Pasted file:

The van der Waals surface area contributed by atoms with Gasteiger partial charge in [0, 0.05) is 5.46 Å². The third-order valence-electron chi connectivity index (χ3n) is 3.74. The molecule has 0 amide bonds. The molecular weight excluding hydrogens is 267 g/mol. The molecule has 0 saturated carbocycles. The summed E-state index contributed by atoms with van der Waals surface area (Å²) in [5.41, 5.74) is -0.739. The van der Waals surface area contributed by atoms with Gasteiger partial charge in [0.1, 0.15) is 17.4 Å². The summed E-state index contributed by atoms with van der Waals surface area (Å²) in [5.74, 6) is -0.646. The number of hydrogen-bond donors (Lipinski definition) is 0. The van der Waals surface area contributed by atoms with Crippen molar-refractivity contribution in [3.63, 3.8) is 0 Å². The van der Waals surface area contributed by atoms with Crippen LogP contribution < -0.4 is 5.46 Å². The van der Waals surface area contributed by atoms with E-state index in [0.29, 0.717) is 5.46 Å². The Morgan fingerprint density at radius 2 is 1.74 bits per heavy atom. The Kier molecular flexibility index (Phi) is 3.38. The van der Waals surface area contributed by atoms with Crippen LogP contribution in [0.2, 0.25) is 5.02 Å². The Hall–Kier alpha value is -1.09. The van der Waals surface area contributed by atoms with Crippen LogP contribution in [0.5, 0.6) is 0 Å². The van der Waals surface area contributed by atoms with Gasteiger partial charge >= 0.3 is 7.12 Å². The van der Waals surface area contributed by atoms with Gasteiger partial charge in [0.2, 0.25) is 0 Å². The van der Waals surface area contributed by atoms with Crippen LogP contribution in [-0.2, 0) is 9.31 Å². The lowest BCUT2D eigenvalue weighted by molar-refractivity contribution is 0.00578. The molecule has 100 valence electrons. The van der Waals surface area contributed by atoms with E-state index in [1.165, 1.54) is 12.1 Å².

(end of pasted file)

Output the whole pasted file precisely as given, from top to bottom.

The van der Waals surface area contributed by atoms with Gasteiger partial charge in [0, 0.05) is 5.46 Å². The third-order valence-electron chi connectivity index (χ3n) is 3.74. The molecule has 0 amide bonds. The molecular weight excluding hydrogens is 267 g/mol. The molecule has 0 saturated carbocycles. The summed E-state index contributed by atoms with van der Waals surface area (Å²) in [5.41, 5.74) is -0.739. The van der Waals surface area contributed by atoms with Gasteiger partial charge in [0.1, 0.15) is 17.4 Å². The summed E-state index contributed by atoms with van der Waals surface area (Å²) in [5.74, 6) is -0.646. The number of hydrogen-bond donors (Lipinski definition) is 0. The van der Waals surface area contributed by atoms with Crippen molar-refractivity contribution in [3.63, 3.8) is 0 Å². The van der Waals surface area contributed by atoms with Crippen LogP contribution < -0.4 is 5.46 Å². The van der Waals surface area contributed by atoms with E-state index in [0.29, 0.717) is 5.46 Å². The Morgan fingerprint density at radius 2 is 1.74 bits per heavy atom. The Kier molecular flexibility index (Phi) is 3.38. The van der Waals surface area contributed by atoms with Crippen LogP contribution in [0.2, 0.25) is 5.02 Å². The Hall–Kier alpha value is -1.09. The van der Waals surface area contributed by atoms with Crippen LogP contribution in [0.5, 0.6) is 0 Å². The van der Waals surface area contributed by atoms with Gasteiger partial charge >= 0.3 is 7.12 Å². The van der Waals surface area contributed by atoms with Gasteiger partial charge in [0.2, 0.25) is 0 Å². The van der Waals surface area contributed by atoms with Crippen LogP contribution in [-0.2, 0) is 9.31 Å². The lowest BCUT2D eigenvalue weighted by molar-refractivity contribution is 0.00578. The molecule has 100 valence electrons. The van der Waals surface area contributed by atoms with E-state index in [1.165, 1.54) is 12.1 Å².